To be able to participate in organized games, children must learn to control their emotions and negative impulses. Competitive games involve rules, which children generally accept. If they play well and stick to the rules, they have a fair chance to win. If not, they sit out the game and learn that their actions bear consequences. For children who have great difficulty with self-control, games can be an incentive towards better behavior. They can be taught to verbalize their emotions in a constructive way, rather than disrupting the game by acting out, and thus losing the opportunity to participate.

Cheating and Competitiveness

Dr. Berlin cautioned adults conducting therapeutic play in regards to competitiveness and cheating. If you are playing along with the children, don’t let them win on purpose, or allow them to cheat, and certainly don’t cheat yourself. Playing fair shows respect for each person. If you, an adult, are obviously faster or stronger you can handicap yourself in order to make things fair, such as letting them have a head start in a race, or giving them extra points. This demonstrates to them that playing a fair game is more fun than winning.

Your attitude towards winning is important, because the children will model themselves after your example. If you get so caught up in the game that you give in to the urge to become competitive, and winning becomes the all-encompassing goal, you risk derailing your therapeutic play session. While it is helpful to genuinely enjoy playing, and winning is part of the fun, it will quickly become counterproductive if you let a competitive streak gets the better of you. Have fun yourself, but remember the goal is to teach the children how to communicate effectively, while building their trust and confidence through the shared enjoyment of a game.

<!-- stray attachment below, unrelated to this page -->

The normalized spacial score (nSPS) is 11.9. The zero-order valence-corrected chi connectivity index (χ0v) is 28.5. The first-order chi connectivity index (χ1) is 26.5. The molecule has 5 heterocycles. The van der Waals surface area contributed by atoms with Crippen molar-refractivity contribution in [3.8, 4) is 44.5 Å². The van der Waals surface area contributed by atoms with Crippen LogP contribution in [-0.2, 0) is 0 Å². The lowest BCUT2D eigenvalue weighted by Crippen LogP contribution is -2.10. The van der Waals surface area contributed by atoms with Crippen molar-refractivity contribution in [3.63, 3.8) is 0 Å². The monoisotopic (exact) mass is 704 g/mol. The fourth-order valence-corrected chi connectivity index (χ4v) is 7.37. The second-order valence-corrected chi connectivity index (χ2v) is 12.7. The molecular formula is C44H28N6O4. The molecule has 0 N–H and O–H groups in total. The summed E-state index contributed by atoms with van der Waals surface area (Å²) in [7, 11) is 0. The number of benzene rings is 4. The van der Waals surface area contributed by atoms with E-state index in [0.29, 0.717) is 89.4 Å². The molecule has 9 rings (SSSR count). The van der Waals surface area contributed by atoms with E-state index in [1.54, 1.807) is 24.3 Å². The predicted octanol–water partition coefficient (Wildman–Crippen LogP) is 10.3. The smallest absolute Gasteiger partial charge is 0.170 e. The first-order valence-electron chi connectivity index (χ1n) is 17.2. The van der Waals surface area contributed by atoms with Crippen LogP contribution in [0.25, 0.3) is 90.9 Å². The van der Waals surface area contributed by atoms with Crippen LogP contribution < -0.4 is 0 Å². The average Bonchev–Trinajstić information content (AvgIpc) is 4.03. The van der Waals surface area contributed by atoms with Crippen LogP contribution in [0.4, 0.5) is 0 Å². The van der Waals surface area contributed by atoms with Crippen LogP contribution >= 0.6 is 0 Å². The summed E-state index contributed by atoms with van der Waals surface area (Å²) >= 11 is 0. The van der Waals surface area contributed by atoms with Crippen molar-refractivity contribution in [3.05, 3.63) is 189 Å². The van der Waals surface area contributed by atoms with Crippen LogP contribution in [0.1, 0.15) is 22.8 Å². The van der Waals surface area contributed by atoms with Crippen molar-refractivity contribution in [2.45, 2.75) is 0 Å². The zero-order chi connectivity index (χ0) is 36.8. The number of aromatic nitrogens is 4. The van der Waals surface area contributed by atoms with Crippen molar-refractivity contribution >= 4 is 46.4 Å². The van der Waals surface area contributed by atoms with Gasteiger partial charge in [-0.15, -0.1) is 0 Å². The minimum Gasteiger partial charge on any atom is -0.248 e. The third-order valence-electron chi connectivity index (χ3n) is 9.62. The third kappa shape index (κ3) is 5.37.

Establishing Guidelines for Conduct : Consideration and Kindness

Play sessions are fun, and children should be encouraged to laugh and have a good time with each other. There is a difference however, between laughing with someone and laughing at them. When conducting therapeutic play sessions you will need to be on the lookout for hurtful peer interaction. Unfortunately, young people can at times be brutal in the treatment of their peers, especially with those who are perceived to be weaker, less attractive or less intelligent.
Every human being is gifted in some special and unique way, yet these qualities often go undetected, masked by low self-esteem or flawed physical appearance. Love and acceptance is the rich soil that nurtures our hidden qualities to fruition. Negative peer pressure, however, can stamp out the green shoot of promise in a child’s life before it ever has a chance to bloom.